After just 48 years, we can announce the very late arrival of the third runway at Heathrow. Assuming, that is, that it makes its way past the legal challenge from five local councils and Greenpeace, the consultation with local residents, and the financial worries of the big airlines. And that’s not counting the political struggles…
While the Times leads with the logistical headaches – “Heathrow runway may be built over motorway” is their splash, the political hurdles dominate most of this morning’s papers
“Tory rebels let fly on Heathrow” says the i‘s frontpage, while the FT goes for “Prominent Tories lead challenge to May on Heathrow expansion”. Although Justine Greening, a May loyalist to her fingertips, has limited herself to a critical blogpost, Boris Johnson has said the project is “undeliverable” and will lead to London becoming “a city of planes”.
But May’s real headache is Zac Goldsmith, who has quit, triggering a by-election in his seat of Richmond Park, in which he will stand as an anti-Heathrow candidate. “Heathrow forces May into Brexit by-election” is the Telegraph‘s splash.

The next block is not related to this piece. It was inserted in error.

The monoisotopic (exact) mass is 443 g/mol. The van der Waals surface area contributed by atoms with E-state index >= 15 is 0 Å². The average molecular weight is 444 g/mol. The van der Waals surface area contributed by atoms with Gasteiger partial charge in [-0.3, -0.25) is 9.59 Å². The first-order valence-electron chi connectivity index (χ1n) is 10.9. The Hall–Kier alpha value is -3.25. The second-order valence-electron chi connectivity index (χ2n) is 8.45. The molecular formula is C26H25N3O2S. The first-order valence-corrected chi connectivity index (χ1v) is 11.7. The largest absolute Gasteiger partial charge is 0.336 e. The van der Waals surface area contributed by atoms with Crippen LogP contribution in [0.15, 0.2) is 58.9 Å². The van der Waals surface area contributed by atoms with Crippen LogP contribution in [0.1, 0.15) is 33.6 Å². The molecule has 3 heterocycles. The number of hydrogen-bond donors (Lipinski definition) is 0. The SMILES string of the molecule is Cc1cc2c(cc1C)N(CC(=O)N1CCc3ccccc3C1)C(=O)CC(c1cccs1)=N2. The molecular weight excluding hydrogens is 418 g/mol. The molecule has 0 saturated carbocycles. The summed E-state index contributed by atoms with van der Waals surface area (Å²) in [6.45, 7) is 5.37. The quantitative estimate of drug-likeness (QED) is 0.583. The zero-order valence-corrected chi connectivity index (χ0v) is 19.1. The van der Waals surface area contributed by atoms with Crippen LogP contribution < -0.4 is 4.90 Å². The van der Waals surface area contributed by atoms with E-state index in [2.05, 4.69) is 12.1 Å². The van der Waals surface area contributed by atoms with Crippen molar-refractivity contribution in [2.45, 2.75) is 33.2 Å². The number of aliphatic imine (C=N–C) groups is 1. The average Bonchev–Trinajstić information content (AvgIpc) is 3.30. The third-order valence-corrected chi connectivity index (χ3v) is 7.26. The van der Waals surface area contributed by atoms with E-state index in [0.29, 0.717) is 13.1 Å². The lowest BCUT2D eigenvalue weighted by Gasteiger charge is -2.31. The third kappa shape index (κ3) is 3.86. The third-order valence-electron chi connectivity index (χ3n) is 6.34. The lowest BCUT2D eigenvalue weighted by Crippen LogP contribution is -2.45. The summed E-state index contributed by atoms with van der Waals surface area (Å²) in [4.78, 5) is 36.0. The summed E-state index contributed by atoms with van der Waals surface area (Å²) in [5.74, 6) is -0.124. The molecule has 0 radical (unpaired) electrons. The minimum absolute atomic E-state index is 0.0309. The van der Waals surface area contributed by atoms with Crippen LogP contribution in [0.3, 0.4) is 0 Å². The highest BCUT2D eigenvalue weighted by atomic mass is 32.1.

CCHQ has decided to duck out of the contest entirely, leaving Goldsmith running as the Conservative candidate in all but name, against the Liberal Democrat Sarah Olney.
What are Goldsmith’s chances? To win the seat, the Liberal Democrats would need a 19.3 per cent swing from the Conservatives – and in Witney, they got exactly that.
They will also find it easier to squeeze the third-placed Labour vote than they did in Witney, where they started the race in fourth place. They will find that task all the easier if the calls for Labour to stand aside are heeded by the party leadership. In any case, that Clive Lewis, Lisa Nandy and Jonathan Reynolds have all declared that they should will be a boost for Olney even if she does face a Labour candidate.
The Liberal Democrats are fond of leaflets warning that their rivals “cannot win here” and thanks to Witney they have one ready made.
Goldsmith risks having the worst of all worlds. I’m waiting to hear whether or not the Conservatives will make their resources freely available to Goldsmith, but it is hard to see how, without taking an axe to data protection laws, he can make use of Conservative VoterID or information gathered in his doomed mayoral campaign.
But in any case, the Liberal Democrats will still be able to paint him as the Brexit candidate and the preferred choice of the pro-Heathrow Prime Minister, as he is. I think Goldsmith will find he has bitten more than he can chew this time.